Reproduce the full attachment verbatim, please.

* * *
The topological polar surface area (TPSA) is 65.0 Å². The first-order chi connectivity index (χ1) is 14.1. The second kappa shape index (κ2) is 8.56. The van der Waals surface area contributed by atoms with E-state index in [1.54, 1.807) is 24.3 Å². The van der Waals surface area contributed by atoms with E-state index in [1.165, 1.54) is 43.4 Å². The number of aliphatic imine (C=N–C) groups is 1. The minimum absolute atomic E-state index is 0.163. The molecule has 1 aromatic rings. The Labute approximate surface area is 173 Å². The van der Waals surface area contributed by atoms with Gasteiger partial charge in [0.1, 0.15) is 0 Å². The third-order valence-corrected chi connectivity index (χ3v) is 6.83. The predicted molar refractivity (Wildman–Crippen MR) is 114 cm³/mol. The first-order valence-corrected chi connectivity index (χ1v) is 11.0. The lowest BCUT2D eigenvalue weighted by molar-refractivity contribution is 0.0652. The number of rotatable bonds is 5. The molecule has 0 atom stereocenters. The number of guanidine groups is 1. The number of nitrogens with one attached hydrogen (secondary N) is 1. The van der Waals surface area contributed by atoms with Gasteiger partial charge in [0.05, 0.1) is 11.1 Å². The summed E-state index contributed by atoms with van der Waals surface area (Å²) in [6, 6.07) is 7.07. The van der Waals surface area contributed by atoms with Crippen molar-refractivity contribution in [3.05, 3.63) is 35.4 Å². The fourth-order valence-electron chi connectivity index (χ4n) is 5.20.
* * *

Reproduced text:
The topological polar surface area (TPSA) is 65.0 Å². The first-order chi connectivity index (χ1) is 14.1. The second kappa shape index (κ2) is 8.56. The van der Waals surface area contributed by atoms with E-state index in [1.54, 1.807) is 24.3 Å². The van der Waals surface area contributed by atoms with E-state index in [1.165, 1.54) is 43.4 Å². The number of aliphatic imine (C=N–C) groups is 1. The minimum absolute atomic E-state index is 0.163. The molecule has 1 aromatic rings. The Labute approximate surface area is 173 Å². The van der Waals surface area contributed by atoms with Gasteiger partial charge in [0.1, 0.15) is 0 Å². The third-order valence-corrected chi connectivity index (χ3v) is 6.83. The predicted molar refractivity (Wildman–Crippen MR) is 114 cm³/mol. The first-order valence-corrected chi connectivity index (χ1v) is 11.0. The lowest BCUT2D eigenvalue weighted by molar-refractivity contribution is 0.0652. The number of rotatable bonds is 5. The molecule has 0 atom stereocenters. The number of guanidine groups is 1. The number of nitrogens with one attached hydrogen (secondary N) is 1. The van der Waals surface area contributed by atoms with Gasteiger partial charge in [0.05, 0.1) is 11.1 Å². The summed E-state index contributed by atoms with van der Waals surface area (Å²) in [6, 6.07) is 7.07. The van der Waals surface area contributed by atoms with Crippen molar-refractivity contribution in [3.05, 3.63) is 35.4 Å². The fourth-order valence-electron chi connectivity index (χ4n) is 5.20.